Q: There’s a strong religious undercurrent in Room for Two. After reading the book, one can tell that you’re very religious but you don’t much in the way of specifics about what faith you belong to. Was that intentional?

A: Yes. Outside of the mountain west, most people don’t know much about the LDS (Mormon) Church. I didn’t want to alienate or distract readers who are unfamiliar with the church. Hence the reason I used very generic terms to describe my religious affiliation. Those who are familiar with the LDS church will, I think, know what faith I’m a member of rather quickly.

Q: If you were to rewrite Room for Two for a Mormon-only audience, what would you change?

A: Nothing.

Q: How did you come up with the title for your book?

A: The working title of the book was Running Forward. However, that never seemed to fit with the story I was telling. One day I was editing a part of the book where I was struggling with making room in my heart for another person. Though the exact phrase “room for two” doesn’t appear in the text, while reading that paragraph, those words formed in my mind as I read it. I immediately knew I had the perfect right title for my book.

Q: I really enjoyed reading your late wife’s poem “Ten Toed Children of Eve” that was in Room for Two. Have you considered about publishing the rest of your late wife’s poetry?

A: I’ve thought about putting a website up that contained her poetry and some of her other writings. Right now it’s more of a time issue. I have other writing projects are more pressing.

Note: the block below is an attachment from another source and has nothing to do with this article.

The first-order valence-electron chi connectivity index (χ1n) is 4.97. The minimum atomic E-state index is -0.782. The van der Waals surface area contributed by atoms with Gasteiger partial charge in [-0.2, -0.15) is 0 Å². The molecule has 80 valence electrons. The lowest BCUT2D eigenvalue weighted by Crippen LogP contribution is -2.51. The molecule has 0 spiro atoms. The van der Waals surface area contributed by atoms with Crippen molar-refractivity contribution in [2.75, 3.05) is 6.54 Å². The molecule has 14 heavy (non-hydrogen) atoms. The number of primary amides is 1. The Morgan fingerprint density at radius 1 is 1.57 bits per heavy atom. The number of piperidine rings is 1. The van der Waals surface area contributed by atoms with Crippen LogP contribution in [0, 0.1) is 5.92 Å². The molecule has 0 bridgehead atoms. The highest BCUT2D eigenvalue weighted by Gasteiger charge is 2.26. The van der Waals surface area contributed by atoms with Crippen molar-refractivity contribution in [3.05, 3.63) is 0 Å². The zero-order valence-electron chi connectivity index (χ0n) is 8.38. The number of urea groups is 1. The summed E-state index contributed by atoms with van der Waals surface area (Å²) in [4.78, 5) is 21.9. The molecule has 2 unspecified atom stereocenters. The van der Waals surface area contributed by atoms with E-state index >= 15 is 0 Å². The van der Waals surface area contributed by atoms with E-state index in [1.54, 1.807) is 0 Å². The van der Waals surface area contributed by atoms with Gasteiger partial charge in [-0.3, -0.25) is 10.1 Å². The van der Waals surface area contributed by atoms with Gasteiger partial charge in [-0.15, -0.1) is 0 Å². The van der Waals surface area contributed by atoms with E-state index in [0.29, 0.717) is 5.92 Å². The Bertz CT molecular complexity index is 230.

Q: Which writers have influenced you the most?

A: Orson Scott Card, Ethan Canin, and my dad.

Q: How do you find the time to write?

A: I make time. Once my kids are in bed, I spend some time with my wife and then write until I can’t keep my eyes open. It’s easy to talk about being a writer but hard to actually put in the hours required to write something worth publishing. I went to school with a lot of “writers” that were more talented than me. However, I’m the only one with a book. Though talent has something to do with getting published, most of it has to do with dedicating the time to writing, editing, and rewriting your manuscript.

Q: Are you writing more books?

A: I’m currently writing a work of fiction. If I can hold to my self-imposed deadlines, I should have a publishable manuscript sometime this summer.

Q: Do you have any plans to write a follow-up to Room for Two?

A: Yes. After I complete this work of fiction, the plan is to write another book that picks up where Room for Two left off. The main focus will be on the early years my marriage to Julie. The working title is Seconds because the book is going to focus a lot on second chances, second marriages, second loves, etc.

Wednesday, April 23, 2008

Not Just A Parade

By Marcia Mickelson

This Friday, in San Antonio, we celebrate the Battle of the Flowers. Every April, there is a Battle of the Flowers parade in memory of the fallen heroes at the Alamo and to commemorate the victory at the Battle of San Jacinto.